Small and medium enterprises in the tourism value chain worst affected by the COVID-19 pandemic are to be supported with part of a US$9m grant to save them from imminent collapse.
Small travel and tour companies, art and craft shops, and restaurants sited in and around tourist hotspots have all found life difficult since the COVID-19-induced imposition of international travel restrictions by central government led to the drying up of that segment of the market.
The usual sight of tourists browsing art and craft shops dotted along the Oxford Street in Osu, a suburb of Accra, to purchase memorabilia from Ghana for friends and family back in Europe, the Americas and Asia seemed like a distant memory on a recent visit.
The shopping lanes of the Arts Centre along the Accra High Street, which is considered the hub of all kinds of handmade figurines and is frequented by tourists, is now empty, with hundreds of vendors sleeping through most of the day. Vendors who rely on sales to fend for themselves and their families now find it difficult to make ends meet.
These businesses, according to the Tourism Minister, Barbara Oteng Gyasi, are part of those that can access part of the US$9m grant.
Mrs. Oteng-Gyasi, speaking at the launch of the scheme in Accra, said: “I am happy to say that the beneficiaries to be supported under this grant scheme comprise mainly Ghanaian indigenous businesses in the tourism value chain, including micro businesses that employ between 1 to 5 persons, small businesses that employ between 6 to 30 people, and medium businesses that employ 31 to 100 people. In addition to the above, the project’s intervention encourages support to women-owned and women-led businesses in the tourism sector.”
To facilitate the disbursement of the grant and ensure accountability, the ministry has engaged a grants management firm whose role, among others, will be to reconcile the financial records of the grantee, collect and verify end-of-project information on performance targets and data, and execute disbursement.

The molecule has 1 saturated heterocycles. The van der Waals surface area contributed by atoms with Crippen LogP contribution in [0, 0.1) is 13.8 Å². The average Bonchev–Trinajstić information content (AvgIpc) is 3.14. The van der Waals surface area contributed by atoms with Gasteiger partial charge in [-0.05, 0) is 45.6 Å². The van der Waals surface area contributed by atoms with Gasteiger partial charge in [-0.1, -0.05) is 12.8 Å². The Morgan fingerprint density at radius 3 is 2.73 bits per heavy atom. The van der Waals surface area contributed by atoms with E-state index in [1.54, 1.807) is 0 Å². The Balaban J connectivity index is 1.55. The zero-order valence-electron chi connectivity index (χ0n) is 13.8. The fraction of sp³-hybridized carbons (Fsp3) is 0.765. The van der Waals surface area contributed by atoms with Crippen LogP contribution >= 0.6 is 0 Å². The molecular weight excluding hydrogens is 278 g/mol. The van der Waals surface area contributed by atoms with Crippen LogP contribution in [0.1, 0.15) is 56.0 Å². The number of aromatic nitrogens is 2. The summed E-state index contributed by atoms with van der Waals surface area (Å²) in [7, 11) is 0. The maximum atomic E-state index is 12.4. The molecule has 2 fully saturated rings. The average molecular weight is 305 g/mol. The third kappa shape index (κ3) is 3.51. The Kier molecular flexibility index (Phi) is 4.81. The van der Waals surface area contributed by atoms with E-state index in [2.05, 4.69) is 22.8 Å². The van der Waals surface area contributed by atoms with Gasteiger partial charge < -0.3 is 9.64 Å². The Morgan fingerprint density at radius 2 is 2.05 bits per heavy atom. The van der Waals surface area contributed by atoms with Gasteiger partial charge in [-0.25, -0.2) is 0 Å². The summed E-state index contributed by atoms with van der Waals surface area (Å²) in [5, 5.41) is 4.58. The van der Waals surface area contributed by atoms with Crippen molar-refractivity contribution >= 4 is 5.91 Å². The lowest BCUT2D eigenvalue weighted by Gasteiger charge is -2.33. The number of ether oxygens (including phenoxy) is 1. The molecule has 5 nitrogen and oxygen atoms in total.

COVID-19 a reality check for Ghana’s tourism sector
Research has shown that Ghana’s tourism plans, unlike other countries, is heavily reliant on cultural diversity, inbound international tourists and European heritage.
Some researchers have argued that any discourse on the growth and development of the tourism industry without underscoring these attributes would be incomplete and myopic.
In Ghana, appreciating and advertising the spatial distributions of tourist sites is one of the core challenges and opportunities for policy makers and development experts as they seek to promote sustainable tourism sector development in the country.
A study conducted in 2018 found that tourism sites are distributed spatially in Ghana, and the sites can be classified into natural sites—like parks, game reserves, rivers, and mountains—and man-made or socio-cultural resources, such as castles, museums, cultural heritages, artefacts and historical experiences. These resources, the study found, are poorly marketed, globally and locally.
The Heritage Conservation Trust (GHCT), managers of the Kakum National Park, which is heavily reliant on foreign tourists, estimate that the facility has lost GH¢400,000 in potential earnings since the outbreak of COVID-19, forcing a temporary closure.
The impact of the current pandemic must lead to aggressive promotion of domestic tourism, experts say.